Dominique Laporte’s History of Shit ties the concept of the individual to the fate of human waste and, in a twist that Georges Bataille would have certainly appreciated, the history of shit becomes the history of subjectivity. This conflation of the “highest” forms of consciousness with the “basest” of human products is examined in various instances of discourse and practice, language and experience. The subtitle to the French edition, “Prologue”, frames the book as a beginning -a prehistory to modernity and the modern subject.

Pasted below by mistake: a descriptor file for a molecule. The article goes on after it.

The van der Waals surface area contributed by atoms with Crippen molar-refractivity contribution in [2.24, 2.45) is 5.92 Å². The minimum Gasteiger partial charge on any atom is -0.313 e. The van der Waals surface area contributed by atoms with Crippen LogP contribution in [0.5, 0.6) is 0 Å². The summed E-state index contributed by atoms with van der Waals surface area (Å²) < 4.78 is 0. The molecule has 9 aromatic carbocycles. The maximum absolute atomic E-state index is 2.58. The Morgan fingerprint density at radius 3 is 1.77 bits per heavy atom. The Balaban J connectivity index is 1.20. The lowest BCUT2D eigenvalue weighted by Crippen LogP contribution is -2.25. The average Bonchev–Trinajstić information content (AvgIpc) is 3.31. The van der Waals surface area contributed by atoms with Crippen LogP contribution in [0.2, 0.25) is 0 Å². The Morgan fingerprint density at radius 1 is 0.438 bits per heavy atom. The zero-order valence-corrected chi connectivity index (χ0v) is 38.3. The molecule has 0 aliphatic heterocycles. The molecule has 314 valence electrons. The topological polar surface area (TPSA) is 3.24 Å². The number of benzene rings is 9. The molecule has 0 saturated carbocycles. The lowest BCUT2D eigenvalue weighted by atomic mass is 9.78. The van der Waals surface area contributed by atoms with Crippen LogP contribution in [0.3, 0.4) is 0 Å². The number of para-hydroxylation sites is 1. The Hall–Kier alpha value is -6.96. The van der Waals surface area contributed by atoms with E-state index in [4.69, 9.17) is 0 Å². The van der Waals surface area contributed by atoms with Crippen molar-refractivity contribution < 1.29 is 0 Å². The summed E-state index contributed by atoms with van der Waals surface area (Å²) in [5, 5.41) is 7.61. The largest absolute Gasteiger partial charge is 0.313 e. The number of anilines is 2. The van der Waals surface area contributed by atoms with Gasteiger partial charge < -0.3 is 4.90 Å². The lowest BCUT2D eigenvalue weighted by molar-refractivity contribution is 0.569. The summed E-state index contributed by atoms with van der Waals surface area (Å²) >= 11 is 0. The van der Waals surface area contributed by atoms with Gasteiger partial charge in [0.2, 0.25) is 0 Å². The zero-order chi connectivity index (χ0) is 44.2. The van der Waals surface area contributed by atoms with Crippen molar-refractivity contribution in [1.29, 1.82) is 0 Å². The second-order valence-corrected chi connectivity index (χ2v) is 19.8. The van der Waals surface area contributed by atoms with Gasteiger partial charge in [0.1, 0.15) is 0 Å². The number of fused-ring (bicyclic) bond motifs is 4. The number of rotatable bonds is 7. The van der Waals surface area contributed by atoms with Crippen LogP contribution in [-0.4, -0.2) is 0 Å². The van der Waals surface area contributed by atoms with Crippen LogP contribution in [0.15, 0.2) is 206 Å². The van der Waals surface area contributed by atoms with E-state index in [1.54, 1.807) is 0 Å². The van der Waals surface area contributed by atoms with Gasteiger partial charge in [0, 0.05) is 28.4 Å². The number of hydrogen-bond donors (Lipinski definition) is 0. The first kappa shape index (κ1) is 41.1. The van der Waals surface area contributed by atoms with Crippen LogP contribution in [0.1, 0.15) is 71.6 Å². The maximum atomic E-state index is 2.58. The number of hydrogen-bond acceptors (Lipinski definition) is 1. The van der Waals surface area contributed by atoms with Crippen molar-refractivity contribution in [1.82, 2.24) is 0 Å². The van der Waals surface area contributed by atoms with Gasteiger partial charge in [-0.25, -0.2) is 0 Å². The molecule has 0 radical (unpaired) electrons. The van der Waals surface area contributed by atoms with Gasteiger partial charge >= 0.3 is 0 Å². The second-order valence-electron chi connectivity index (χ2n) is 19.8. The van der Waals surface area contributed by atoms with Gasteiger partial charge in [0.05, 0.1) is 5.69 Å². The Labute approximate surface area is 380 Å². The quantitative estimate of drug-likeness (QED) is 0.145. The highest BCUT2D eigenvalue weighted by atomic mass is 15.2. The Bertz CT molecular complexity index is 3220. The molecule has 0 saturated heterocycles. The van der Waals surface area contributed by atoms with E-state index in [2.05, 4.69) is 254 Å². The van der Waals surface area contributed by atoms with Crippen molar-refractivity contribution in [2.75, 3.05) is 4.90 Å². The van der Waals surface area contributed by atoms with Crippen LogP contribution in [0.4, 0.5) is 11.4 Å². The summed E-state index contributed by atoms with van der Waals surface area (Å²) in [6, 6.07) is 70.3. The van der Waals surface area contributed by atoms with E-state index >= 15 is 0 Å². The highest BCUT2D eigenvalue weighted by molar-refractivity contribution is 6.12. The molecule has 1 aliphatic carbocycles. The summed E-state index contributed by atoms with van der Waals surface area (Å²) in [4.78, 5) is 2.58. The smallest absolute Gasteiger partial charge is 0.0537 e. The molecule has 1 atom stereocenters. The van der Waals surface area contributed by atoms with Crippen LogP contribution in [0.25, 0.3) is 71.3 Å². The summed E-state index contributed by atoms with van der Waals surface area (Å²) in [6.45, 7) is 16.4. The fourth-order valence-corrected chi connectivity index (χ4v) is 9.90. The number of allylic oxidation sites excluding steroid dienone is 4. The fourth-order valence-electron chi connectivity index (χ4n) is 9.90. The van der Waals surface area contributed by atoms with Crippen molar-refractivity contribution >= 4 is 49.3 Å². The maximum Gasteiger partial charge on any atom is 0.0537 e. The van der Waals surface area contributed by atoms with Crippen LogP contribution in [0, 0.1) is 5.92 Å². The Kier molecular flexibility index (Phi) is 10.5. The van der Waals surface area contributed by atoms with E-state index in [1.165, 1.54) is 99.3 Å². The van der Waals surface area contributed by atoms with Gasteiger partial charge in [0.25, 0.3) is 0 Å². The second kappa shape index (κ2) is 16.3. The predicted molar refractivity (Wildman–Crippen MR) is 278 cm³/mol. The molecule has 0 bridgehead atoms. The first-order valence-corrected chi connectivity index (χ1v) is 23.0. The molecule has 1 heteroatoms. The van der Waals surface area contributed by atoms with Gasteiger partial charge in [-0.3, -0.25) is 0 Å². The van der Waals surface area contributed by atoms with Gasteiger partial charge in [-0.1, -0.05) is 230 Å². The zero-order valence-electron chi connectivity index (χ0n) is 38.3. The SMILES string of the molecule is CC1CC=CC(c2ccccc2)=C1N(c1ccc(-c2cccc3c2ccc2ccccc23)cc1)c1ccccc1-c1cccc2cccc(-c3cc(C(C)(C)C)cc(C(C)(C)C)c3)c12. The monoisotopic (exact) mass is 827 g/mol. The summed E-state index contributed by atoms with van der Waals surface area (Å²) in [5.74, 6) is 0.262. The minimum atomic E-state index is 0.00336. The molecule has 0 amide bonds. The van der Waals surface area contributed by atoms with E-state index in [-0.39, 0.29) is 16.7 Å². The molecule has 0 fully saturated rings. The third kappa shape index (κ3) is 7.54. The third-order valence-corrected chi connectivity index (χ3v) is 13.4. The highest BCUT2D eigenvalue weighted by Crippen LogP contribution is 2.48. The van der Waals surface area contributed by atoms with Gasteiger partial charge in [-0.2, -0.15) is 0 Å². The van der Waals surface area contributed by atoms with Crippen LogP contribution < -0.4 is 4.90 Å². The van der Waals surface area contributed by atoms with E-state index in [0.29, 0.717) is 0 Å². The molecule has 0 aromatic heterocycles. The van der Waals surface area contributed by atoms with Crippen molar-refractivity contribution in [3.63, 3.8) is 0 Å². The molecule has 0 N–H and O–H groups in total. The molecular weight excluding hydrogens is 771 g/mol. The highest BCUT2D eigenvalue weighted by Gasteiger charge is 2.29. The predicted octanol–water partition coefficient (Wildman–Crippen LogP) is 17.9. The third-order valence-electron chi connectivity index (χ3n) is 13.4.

In History of Shit, Laporte considers the semantic atrophy of the olfactory field, a condition he relates to the Royal Academy’s systematic cleansing of the French language, whose malodorous features were stifled by a thorough editing of its excremental vocabulary throughout the seventeenth century. Laporte’s earlier and better-known book, Le Français national: politique et pratiques de la langue nationale sous la Revolution Franaise, co authored with Renée Balibar, offers a detailed history of similar institutional efforts that shaped official French, focusing on the instrumental role of a streamlined and rationalized language in the construction of a centralized capitalist state. [...]